Process for Requesting a Tutor
- Requests may be made using our online request form; once completed, a tutor will typically be assigned to you via e-mail within a day or two.
- Free tutoring is available for most introductory courses and for many popular intermediate-level courses (i.e., most 100-level and selected 200-level classes).
- Students are responsible for contacting their new tutor by email once an assignment has been made to arrange a time and place to meet.
- We recommend that tutors and tutees made plans to meet regularly, usually once per week or every two weeks.
The ultimate aim of tutoring is to help students become independent learners. Tutoring has been found to help students improve grades, get work done in less time, understand materials better, recall course-content over longer periods, and most importantly, help students become better learners in general.
Tutoring can be available to any students who feel they could be learning more successfully than they are. In fact, tutors themselves request tutoring since they know firsthand how beneficial tutoring can be.
Peer Tutoring Positions
All tutors have a demonstrated mastery of course content (a minimum of 3.25 in the courses they tutor), an overall 3.0 cumulative GPA, and personal attitudes and abilities suitable for tutoring. They also receive regular training in the principles and best practices of tutoring.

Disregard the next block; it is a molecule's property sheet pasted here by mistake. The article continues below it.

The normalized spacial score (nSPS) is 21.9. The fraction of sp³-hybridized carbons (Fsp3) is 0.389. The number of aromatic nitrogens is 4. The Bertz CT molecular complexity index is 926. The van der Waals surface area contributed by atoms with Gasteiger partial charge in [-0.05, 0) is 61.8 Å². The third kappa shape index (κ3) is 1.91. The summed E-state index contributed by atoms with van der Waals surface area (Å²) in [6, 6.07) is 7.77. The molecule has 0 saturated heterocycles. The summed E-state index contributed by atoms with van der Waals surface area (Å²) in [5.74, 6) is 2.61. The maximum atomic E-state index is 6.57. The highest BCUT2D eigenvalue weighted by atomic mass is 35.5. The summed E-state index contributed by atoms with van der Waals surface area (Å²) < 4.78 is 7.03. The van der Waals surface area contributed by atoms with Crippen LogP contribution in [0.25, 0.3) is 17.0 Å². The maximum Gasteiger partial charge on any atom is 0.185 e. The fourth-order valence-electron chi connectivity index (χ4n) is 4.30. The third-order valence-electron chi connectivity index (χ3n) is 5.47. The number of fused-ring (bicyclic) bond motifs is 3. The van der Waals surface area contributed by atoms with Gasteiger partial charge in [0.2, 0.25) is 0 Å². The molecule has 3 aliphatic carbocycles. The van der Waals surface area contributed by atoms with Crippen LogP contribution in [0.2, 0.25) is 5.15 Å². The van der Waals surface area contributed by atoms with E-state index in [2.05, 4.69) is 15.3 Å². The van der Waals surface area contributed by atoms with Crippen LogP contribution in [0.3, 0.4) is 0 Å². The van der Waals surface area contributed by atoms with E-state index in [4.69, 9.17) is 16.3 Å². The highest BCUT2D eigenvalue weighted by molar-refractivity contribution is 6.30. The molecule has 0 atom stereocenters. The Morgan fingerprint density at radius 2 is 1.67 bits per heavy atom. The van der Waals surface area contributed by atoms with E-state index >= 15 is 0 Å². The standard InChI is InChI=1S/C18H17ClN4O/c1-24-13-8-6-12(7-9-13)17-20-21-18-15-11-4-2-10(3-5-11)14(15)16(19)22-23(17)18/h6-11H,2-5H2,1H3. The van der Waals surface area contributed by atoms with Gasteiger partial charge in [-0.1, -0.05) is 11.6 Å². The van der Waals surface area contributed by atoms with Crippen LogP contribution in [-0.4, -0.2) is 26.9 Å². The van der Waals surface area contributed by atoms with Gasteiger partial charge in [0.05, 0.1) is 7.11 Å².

The primary focuses of tutoring are to:
- Assess the learning task and the student's skills;
- Provide direct instruction where necessary;
- Provide sustained corrective feedback;
- Model skills and strategies;
- Provide opportunities for students to do the work.
Peer tutoring is a paid position for students within St. Lawrence's Academic Advising Department. Schedules are flexible, and tutors generally work between 5-10 hours per week (depending on student demand). If you think you may be interested in serving within the program as a tutor, please contact the Coordinator of Academic Engagement to receive more information and/or to make an application. Students may apply by submitting a list of past and present activities (a resume or c.v. is welcome if a student has one), contact information for two faculty referees, and a one-page letter of interest---which would typically cover why an applicant is interested in the job, what they hope to gain from the experience, how they anticipate approaching the work, what subjects they are interested in tutoring, and what previous preparation they have received for this type of student-centric work.